Until recently, Alex Iwobi never knew where he truly belonged at Everton.
A £28million signing from Arsenal in the summer of 2019, versatility proved to be both a blessing and a curse for the Nigeria international as multiple Everton managers trialled him in wide-ranging positions, many of them ill-fitting.
At different times of a three-year spell at Goodison Park, Iwobi had found himself tasked with operating as a winger, a No.10, in midfield and at right wing-back.
Such was the former Arsenal trainee’s positional enigma that Carlo Ancelotti – Iwobi’s manager on Merseyside from December 2019 to June 2021 – publicly challenged the player to name a preferred role after a cryptic social media post last year.
So where does Iwobi currently see his ideal platform?
‘Right now, I would say it’s like a No.8 or No.10 position,’ he reveals. ‘But I can’t say that [because] I don’t know where I’m going to play. Anywhere I’m told to play, I try my best.
‘Obviously when I was breaking through at Arsenal, there was a lot of midfielders at the time, so I tried different positions – one was out wide, one was up front.
‘But I’ve always been most comfortable in midfield.’
Settling into the central berth under latest boss Frank Lampard has been mutually beneficial to the Toffees and Iwobi, typified by his impressive display in their opening-day Premier League defeat to Chelsea last week.
But his renaissance began last season amid a tumultuous period, having returned from a disappointing Africa Cup of Nations to discover his fourth club manager in three years.
Those frustrations were channelled into an impressive run of form under Lampard which saw Iwobi make numerous invaluable contributions as Everton successfully battled to preserve their top-flight status.
Besides scoring a 98th-minute winner in the vital 1-0 victory against Newcastle in March, he also topped the charts for distance run in April’s gruelling win over Manchester United, covering 11.5 kilometres.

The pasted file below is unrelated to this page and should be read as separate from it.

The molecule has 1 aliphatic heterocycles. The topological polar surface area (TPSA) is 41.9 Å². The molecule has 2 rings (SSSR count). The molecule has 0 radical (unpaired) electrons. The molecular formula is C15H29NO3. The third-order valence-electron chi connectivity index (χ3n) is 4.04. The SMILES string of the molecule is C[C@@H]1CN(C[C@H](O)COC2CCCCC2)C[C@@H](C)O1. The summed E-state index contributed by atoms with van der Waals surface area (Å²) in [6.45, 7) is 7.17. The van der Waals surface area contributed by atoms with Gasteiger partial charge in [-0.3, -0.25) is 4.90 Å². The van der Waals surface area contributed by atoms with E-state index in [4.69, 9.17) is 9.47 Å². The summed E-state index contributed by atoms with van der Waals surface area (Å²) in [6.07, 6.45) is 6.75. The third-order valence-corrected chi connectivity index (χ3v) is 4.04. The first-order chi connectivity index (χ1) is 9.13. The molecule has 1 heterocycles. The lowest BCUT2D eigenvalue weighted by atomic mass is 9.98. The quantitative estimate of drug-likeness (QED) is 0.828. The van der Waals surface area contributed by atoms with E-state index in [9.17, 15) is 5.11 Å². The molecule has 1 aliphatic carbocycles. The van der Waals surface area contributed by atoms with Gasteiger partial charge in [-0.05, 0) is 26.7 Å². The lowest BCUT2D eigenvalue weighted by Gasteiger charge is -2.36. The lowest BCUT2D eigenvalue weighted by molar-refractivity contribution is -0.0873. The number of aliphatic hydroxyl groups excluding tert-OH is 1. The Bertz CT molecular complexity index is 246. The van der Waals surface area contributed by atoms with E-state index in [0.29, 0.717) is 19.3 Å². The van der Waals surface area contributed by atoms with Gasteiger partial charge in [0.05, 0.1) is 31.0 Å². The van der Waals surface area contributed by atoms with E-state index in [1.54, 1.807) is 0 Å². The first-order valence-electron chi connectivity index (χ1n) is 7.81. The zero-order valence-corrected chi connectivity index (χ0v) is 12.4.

Little wonder, then, that Iwobi dropped to his knees when the final whistle went in that game to provide one of the enduring images from his side’s ultimately successful run-in.
‘My friends were watching and saying, “We didn’t know you could run like that!” But I’ve always had it in me,’ he says.
Everton FC v Chelsea FC – Premier League
Iwobi put on an impressive display against Chelsea during last week’s match (Picture: Michael Regan/Getty Images)
“I remember just that relief because it was a hard game. Man United’s always a tough game and to get that 1-0 victory was like “wow”. I was shattered after that game.
‘You don’t feel it until the final whistle goes and you can actually relax.’
Relaxation has come far easier to Iwobi since Lampard instilled a fresh outlook following his appointment as Rafael Benitez’s replacement at Everton at the end of January.
As a hugely decorated box-to-box midfielder himself for Chelsea and England, Lampard has taken a hands-on approach in the 26-year-old’s development which has removed all previous burdens.
Iwobi and Lampard
After the all-action display against Manchester United Lampard described Iwobi as a player ‘who people can see I rely on’.
‘We have moved his position and he has offered so much,’ he said.
Iwobi acknowledges the role the manager has played in his renaissance, adding: ‘He’s just given me that belief to go and express myself, no matter what position I’m told to play.
‘I mean, I can come into training and don’t know where I’m going to train. It could be anywhere.
‘But he’s always speaking to me, and he knows that I have the capabilities to play anywhere.’